- AG’s, comptroller’s offices to meet in court Tuesday
- Comptroller: state payroll system antiquated
- Remember, fireworks are dangerous
- Wallace asks citizens to fight cuts
- Dispute over state payroll rolls on
- Why fight over free trade confounds partisan divide
- Still no state budget
- Crime control is not the responsibility of landlords
- Fly over to the Poplar Grove Wings and Wheels Museum benefit
- Local leaders warn of budget deadlock’s impact
Craft Beer Scene Around Rockford: Ale Asylum Brewery’s Ambergeddon not your typical amber ale
By Michael Sears
President, Forest City Brewers
This week, I would like to share an amber ale from north of the Cheddar Curtain (a.k.a. the Illinois/Wisconsin border). Its name is Ambergeddon, brewed by Ale Asylum Brewery of Madison, Wis.
Known simply as red ales in some regions, amber ales were popularized in the hop-loving northern California and the Pacific Northwest areas before spreading nationwide.
Amber ale is typically a balanced beer, with toasted malt characters and a light fruitiness, in most examples. Traditional American amber ale, like New Belgium’s Fat Tire, tends to focus on the malts, but hop character can range from low to high.
Ale Asylum Brewery has been in operation for just more than seven years, but has quickly grown into one of the top three breweries in Wisconsin by posting 40 percent annual growth over the last six years. They just recently entered the Rockford market, and their products are available at numerous stores. I have not seen them on tap yet, but would readily welcome that type of encounter.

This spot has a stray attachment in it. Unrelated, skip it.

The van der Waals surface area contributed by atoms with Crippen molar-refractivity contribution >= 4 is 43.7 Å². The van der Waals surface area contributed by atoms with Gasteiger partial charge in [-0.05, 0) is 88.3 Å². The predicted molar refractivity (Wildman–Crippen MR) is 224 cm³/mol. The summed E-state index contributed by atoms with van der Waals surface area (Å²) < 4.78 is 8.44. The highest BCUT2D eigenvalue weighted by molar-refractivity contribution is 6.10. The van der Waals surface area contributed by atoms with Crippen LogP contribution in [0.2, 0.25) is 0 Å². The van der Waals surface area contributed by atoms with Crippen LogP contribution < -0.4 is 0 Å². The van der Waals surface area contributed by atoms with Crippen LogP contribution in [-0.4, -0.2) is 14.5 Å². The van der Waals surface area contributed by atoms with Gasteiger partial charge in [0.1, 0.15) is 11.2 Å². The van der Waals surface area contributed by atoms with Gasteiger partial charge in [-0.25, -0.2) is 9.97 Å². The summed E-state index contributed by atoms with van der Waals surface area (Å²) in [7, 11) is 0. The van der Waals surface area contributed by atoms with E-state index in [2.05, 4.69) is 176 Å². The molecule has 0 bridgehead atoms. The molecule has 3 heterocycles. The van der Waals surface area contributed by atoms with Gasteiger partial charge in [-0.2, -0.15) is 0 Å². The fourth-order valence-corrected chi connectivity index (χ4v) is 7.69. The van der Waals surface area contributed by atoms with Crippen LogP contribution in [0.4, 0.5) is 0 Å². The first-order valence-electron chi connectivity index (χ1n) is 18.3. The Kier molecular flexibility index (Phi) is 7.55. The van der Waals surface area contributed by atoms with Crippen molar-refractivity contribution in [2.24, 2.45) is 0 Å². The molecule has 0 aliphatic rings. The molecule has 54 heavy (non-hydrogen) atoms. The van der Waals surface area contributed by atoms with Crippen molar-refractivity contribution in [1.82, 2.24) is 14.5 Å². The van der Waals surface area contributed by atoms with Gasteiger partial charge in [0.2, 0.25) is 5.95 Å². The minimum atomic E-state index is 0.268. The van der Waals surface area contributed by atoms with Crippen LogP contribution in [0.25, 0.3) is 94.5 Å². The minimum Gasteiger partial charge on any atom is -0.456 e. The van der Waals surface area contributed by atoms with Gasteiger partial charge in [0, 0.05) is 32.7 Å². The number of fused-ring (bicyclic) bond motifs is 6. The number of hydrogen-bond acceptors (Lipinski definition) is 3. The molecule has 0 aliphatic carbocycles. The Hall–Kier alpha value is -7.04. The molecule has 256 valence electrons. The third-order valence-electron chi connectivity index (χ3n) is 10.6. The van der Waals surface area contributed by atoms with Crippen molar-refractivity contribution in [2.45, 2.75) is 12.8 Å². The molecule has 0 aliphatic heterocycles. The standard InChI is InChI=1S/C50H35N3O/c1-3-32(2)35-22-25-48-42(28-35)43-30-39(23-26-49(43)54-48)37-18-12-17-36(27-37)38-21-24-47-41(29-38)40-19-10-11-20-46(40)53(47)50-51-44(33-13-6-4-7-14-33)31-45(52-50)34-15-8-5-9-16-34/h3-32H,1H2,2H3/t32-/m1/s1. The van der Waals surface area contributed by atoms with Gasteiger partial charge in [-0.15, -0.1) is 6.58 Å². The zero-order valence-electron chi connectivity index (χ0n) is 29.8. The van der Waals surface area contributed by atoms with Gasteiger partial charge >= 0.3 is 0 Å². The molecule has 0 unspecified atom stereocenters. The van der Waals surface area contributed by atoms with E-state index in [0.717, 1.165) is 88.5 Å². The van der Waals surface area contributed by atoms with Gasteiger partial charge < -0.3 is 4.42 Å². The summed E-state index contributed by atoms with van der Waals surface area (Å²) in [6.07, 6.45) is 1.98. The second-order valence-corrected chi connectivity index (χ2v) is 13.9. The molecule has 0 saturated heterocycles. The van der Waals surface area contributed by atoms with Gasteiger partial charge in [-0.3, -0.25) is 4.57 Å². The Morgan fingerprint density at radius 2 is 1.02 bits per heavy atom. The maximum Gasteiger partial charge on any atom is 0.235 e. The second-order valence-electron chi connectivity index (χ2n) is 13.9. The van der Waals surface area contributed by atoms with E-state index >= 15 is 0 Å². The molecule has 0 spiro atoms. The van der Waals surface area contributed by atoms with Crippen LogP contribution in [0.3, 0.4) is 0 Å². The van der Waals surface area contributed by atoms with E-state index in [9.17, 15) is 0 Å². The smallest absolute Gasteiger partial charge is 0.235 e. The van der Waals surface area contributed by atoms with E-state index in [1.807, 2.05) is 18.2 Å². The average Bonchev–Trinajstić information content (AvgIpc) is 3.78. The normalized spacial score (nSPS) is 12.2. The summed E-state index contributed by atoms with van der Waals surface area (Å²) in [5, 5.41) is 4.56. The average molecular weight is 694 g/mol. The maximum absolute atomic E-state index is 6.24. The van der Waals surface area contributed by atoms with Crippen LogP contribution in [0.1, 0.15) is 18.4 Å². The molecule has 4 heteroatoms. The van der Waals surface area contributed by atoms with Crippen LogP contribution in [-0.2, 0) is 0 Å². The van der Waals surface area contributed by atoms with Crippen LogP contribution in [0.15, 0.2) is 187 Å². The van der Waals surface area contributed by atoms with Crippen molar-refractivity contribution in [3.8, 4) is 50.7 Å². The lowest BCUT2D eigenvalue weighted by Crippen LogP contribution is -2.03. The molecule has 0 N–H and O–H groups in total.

Proper serving glassware is a tumbler, Nonic or Becker-type pint glass, Seidel Stein or mug around 50 degrees Fahrenheit to fully appreciate the hop/malt aroma and flavor. Warning, Ambergeddon is not your typical amber ale.
This beer pours a beautiful dark coppery orange color with two big fluffy fingers depth of dense creamy ivory-colored head resting on top of a surprising clear body, making this aesthetically pleasing to the eye.
The scent is full of juicy, citrusy and piney hops, with some sweet and toasted caramel in the background.
The first sip slightly pinched my tongue with its bitterness, similar to how highly hopped pale ale would, something I was not prepared for in an amber ale, but should have been based on the aroma.
The bitterness disappeared after a second sip, and now a caramel maltiness developed with a grainy, light biscuit or toastiness. The hops leave a citrus and piney taste in the finish with a hint of green apple. Not overbearing, the balance is nice and clean.
Mouth feel is full and creamy, with a slight astringency from the hops. The glass showed a nice lacing from start to finish.
As I stated earlier, this is not your typical amber ale, but in the spirit of creativity, it is a very good beer and a nice effort from Ale Asylum. I really enjoyed the flavors and balance. As the warmer spring temps arrive and continue into early summer, this is a beer I will try to keep stocked in my beer fridge.
Michael Sears is president of the Forest City Brewers. The Forest City Brewers is a homebrewing club dedicated to the art of finely crafted beer. The club meets the first Wednesday of each month at Thunder Bay Grille on East State Sreet. For more about Forest City Brewers, go to http://forestcitybrewers.org. If you have comments or recommendations, please contact Mike at firstname.lastname@example.org.
Posted April 9, 2014